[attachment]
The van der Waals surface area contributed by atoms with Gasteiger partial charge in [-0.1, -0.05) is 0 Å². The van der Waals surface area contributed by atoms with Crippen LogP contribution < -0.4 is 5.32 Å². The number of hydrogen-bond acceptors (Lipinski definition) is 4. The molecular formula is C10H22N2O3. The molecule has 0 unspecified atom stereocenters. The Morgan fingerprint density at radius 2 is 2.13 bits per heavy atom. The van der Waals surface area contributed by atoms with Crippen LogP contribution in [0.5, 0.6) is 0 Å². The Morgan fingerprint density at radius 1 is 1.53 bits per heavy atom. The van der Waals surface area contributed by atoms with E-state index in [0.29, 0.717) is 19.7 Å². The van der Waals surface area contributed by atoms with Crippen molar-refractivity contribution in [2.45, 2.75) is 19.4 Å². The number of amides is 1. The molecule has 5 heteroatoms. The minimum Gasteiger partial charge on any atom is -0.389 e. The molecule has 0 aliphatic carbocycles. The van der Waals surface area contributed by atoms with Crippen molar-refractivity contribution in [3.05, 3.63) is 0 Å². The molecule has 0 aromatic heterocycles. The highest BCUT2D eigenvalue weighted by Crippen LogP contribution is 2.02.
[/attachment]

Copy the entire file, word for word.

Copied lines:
The van der Waals surface area contributed by atoms with Gasteiger partial charge in [-0.1, -0.05) is 0 Å². The van der Waals surface area contributed by atoms with Crippen LogP contribution < -0.4 is 5.32 Å². The number of hydrogen-bond acceptors (Lipinski definition) is 4. The molecular formula is C10H22N2O3. The molecule has 0 unspecified atom stereocenters. The Morgan fingerprint density at radius 2 is 2.13 bits per heavy atom. The van der Waals surface area contributed by atoms with Crippen LogP contribution in [0.5, 0.6) is 0 Å². The Morgan fingerprint density at radius 1 is 1.53 bits per heavy atom. The van der Waals surface area contributed by atoms with E-state index in [0.29, 0.717) is 19.7 Å². The van der Waals surface area contributed by atoms with Crippen molar-refractivity contribution in [2.45, 2.75) is 19.4 Å². The number of amides is 1. The molecule has 5 heteroatoms. The minimum Gasteiger partial charge on any atom is -0.389 e. The molecule has 0 aliphatic carbocycles. The van der Waals surface area contributed by atoms with Crippen molar-refractivity contribution in [3.05, 3.63) is 0 Å². The molecule has 0 aromatic heterocycles. The highest BCUT2D eigenvalue weighted by Crippen LogP contribution is 2.02.